I asked my friends if they would kiss their friends on the mouth (platonically), given the consent of all parties involved, they all answered with a yes! This question was a mere inquiry into understanding where do queer friends draw lines when it comes to expressing love. Most believed, different kinds of love manifests differently for everyone, and being physically intimate or desiring your friends doesn’t automatically come with the burden of romance in friendships neither should it have to. Because as Sam, one of the people I talked to, says
“…that definition of friendship serves the male and sexualising gaze of the society, not us queers.”
Though monogamous people tend to have singular romantic partners, most queer ones don’t necessarily think that intimacy with other friends is romantic or threatening to their romantic relationships. Polyamorous people perceive queerplatonic relationships very similarly—we don’t call everyone that we have had intimate relationship with our partner—some of them are friends and some are lovers! Queerplatonic relationships give space to all kinds of love, love languages and emotions, a lot of which most queers don’t find in a hetero-confined space.
This isn’t to invalidate monogamous experiences of not wanting the same kind of physicality as one has in a romantic dynamic, this is merely to say, you can kiss your friends on the mouth or have sex with them if you want to, it doesn’t make your friendship more or less.
So what would qualify as cheating in a queer monogamous set up? It would merely solicit a discussion. For example, most cis-het people I know aren’t comfortable with their partners being intimate friends with their exes, because if they are, it could turn into cheating or something, and that’s such a weird concept to me because queer people are almost always friends with their exes (or somebody else’s exes, the community dating pool is very small/jk). It’s a lot more about the intention of an act with another person than it is about the conventional nature of the act.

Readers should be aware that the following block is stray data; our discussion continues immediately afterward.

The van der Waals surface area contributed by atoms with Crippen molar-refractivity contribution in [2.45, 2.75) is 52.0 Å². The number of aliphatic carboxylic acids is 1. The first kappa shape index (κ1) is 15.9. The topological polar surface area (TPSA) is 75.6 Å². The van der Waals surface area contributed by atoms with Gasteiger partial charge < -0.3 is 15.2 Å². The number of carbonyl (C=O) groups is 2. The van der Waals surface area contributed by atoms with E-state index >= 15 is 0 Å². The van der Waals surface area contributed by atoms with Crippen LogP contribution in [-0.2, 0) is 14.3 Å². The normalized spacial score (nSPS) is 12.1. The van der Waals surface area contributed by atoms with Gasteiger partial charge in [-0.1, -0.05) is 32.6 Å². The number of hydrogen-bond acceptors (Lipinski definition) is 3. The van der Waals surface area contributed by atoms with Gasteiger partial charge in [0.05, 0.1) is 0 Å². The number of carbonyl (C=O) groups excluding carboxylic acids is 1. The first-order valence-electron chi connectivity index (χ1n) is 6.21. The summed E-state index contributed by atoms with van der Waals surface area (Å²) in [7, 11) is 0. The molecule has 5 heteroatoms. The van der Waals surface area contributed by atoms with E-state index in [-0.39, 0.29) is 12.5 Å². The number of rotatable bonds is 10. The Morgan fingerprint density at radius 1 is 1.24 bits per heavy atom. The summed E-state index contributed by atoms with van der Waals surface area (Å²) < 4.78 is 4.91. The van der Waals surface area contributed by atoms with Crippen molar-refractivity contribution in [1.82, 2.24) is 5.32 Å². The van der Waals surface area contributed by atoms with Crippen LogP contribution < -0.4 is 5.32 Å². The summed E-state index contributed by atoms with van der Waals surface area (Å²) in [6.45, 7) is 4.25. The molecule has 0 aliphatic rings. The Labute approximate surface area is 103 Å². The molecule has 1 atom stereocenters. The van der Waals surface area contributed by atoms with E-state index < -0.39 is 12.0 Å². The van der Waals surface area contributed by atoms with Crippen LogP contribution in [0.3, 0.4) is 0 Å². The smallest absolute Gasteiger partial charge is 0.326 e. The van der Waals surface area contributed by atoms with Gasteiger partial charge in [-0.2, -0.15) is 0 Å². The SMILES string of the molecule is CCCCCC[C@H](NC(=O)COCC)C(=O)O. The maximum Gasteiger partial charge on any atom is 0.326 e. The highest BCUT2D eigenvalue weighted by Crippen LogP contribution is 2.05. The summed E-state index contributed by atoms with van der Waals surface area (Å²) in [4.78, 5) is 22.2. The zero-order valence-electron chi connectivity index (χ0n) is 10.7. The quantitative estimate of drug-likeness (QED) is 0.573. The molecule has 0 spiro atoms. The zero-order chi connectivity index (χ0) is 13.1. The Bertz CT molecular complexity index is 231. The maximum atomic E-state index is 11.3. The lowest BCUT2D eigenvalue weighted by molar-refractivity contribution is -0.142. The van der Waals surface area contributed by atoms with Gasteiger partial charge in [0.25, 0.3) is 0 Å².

Moreover, queerplatonic relationships become especially important for me as a neurodivergent person (and a lot of others too) because it’s exceedingly harder to navigate platonic intimacy otherwise. My love language and easiest stimming technique being tactility, I need a sense of touch to understand the feeling of love, so naturally, if I love my friends fiercely, I’d like to be more physical with them and vice-versa (given their consent). Many neurodivergent queers have trouble processing romantic relationships and the safety of knowing that not all relationships you like having have to conform to these relationship structures makes everything so much easier.
Some age-old convention of loving people from afar shouldn’t stop us from loving the way we want to, should it? (but alas, it does so many times over)
On an average day, you’ll find Mili reading out Faiz Ahmed Faiz to her cats, listening to Kishore Kumar and drinking an unhealthy amount of coffee. She likes to read and write about economics, politics and anything that’s shiny (mostly poems, paintings, pictures and p-stories). You can reach out to her at firstname.lastname@example.org, you can find her portfolio here.
The author held conversations with Oishani, Sam, N, M, Hana and K for this piece and would like to thank them for their inputs.
Featured Image Credit: Shreya Tingal for Feminism in India